"I just think it reflects the whole season, the regular season ... [then] just to go through that three-game gauntlet, the ACC tournament ... it's a reward for the whole body of work," Virginia coach Tony Bennett told ESPN when asked about his Cavaliers earning the No. 1 overall seed.
The NCAA Selection Show started with a list of all 68 teams that had made this year's tournament, putting an end to the annual tradition of teams nervously waiting to see if they would be dancing while the bracket was unveiled.
"I knew that when Davidson won we could be in trouble," Notre Dame coach Mike Brey told ESPN's Jeff Goodman. "After all we have been through, we are honored to be in the NIT."
For the First Four, UCLA will face Saint Bonaventure on Tuesday, while on Wednesday, Arizona State will square off against Syracuse, which committee chairman Bruce Rasmussen said was the final team chosen by the selection committee. For the 16-seeds, LIU Brooklyn will face Radford (Tuesday) and North Carolina Central will play Texas Southern (Wednesday).
Fifth-seeded Kentucky is in the South Region but will start the NCAA tournament against No. 12 Davidson in Boise, Idaho, on Thursday. The Wildcats, who won the SEC tournament in St. Louis on Sunday, will have just a day off and one practice before boarding another cross-country flight.
Kentucky ran the table to win a fourth consecutive SEC championship yet drew a region that could include a second-round matchup against No. 4 seed Arizona and a possible Sweet 16 meeting with top overall seed Virginia if both advance.
When the Wildcats' seeding and bracket was announced, coach John Calipari told ESPN, "My phone blew up. I didn't know there were so many ways to say 'You got screwed again!'"
Also in the South: No. 10 seed Texas, back in the tournament after missing out last year and surviving the pressure of a late-season stretch on the bubble.
Standout freshman center and likely NBA lottery pick Mo Bamba, one of the best shot-blockers in the country, says he's recovered from a sprained left toe and is ready to play after missing all or part of the past three games.
"This has been, for us, a season unlike any other,'' Longhorns coach Shaka Smart said. "Now here we are. We are super excited about what's next."
The Midwest looks like it could be the "bracket of death" with No. 1 seed Kansas opening up in Wichita. The No. 2 seed is Duke, with Michigan State at No. 3. Those three have combined for 39 Final Four appearances.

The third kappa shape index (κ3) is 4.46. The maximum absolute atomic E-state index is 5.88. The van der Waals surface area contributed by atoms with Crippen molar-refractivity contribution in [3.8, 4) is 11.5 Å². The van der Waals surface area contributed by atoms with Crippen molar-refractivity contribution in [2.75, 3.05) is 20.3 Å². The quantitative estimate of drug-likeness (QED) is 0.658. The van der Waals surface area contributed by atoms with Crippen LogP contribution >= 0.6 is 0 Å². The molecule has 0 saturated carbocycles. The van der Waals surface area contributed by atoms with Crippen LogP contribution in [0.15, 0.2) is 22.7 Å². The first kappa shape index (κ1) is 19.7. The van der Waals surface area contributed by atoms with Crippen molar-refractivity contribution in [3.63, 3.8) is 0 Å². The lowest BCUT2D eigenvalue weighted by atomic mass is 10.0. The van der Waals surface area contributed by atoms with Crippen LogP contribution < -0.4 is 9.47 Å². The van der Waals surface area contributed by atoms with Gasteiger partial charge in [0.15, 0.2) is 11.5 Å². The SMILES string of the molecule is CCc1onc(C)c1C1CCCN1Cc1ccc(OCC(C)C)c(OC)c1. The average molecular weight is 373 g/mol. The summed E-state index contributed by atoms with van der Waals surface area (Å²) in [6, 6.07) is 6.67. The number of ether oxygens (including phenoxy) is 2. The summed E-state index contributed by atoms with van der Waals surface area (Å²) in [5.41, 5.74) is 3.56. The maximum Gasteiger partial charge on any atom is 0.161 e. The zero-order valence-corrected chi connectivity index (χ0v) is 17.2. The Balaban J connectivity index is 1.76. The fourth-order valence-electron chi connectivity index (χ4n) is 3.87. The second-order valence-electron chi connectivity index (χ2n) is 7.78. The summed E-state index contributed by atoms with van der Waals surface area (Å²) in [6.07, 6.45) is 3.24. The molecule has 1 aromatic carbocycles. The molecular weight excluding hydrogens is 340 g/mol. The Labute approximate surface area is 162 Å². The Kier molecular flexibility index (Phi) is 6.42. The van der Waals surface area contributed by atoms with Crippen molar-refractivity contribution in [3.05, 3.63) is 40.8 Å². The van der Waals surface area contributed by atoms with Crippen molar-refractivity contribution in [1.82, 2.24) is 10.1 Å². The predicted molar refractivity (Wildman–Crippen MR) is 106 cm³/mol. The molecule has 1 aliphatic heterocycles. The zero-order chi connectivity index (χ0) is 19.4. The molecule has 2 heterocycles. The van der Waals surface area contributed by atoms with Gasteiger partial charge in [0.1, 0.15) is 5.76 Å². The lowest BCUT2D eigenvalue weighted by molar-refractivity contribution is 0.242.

Fourth-seeded Auburn will open against No. 13 seed Charleston in San Diego. Auburn players tried to play it cool when the Tigers' first NCAA tournament invite in 15 years became official. Even as an auditorium full of athletic department staffers and fans cheered the program's first berth since 2003, players remained seated.
"They want to act like they've been there before even if they've never been there before," Tigers coach Bruce Pearl said, adding that the old-hat response was guard Mustapha Heron's idea.
North Carolina's résumé earned the reigning national champion Tar Heels a No. 2 seed in the West and a home-state opener despite having 10 losses. They will face Lipscomb, which is making its first tournament appearance, on Friday in Charlotte.
North Carolina is 33-1 in NCAA tournament games in its home state, with the only loss coming in 1979.
Xavier earned the No. 1 seed -- its first in program history -- in the West despite being upset by Providence in the Big East tournament semifinals. The West Region, which concludes in Los Angeles, also includes Michigan, Gonzaga and Houston.
The SEC landed a league-record eight teams in the tournament, easily topping the six teams the conference has put into the tournament nine times, most recently in 2008. The Big 12 wound up with seven teams dancing.
Despite the annual hoopla of the bracket reveal, college basketball's biggest event also comes against the backdrop of an investigation-riddled season.
No fewer than a dozen of the 68 teams in the tournament have been named either in an FBI investigation or in media reports that allege coaches and others have directed payments and improper benefits to recruits and players, thus breaking rules that go to the core of the amateur-sports code that defines and regulates both the NCAA and the student-athletes who make this billion-dollar business run.
Shortly after the title game on April 2, a commission led by former Secretary of State Condoleezza Rice is expected to deliver recommendations from an investigation triggered by the FBI inquiry that led to charges last fall against assistant coaches, agents, employees of apparel companies and others.
Rasumussen has said the investigations played no part in the bracket-filling process.
The Associated Press contributed to this report.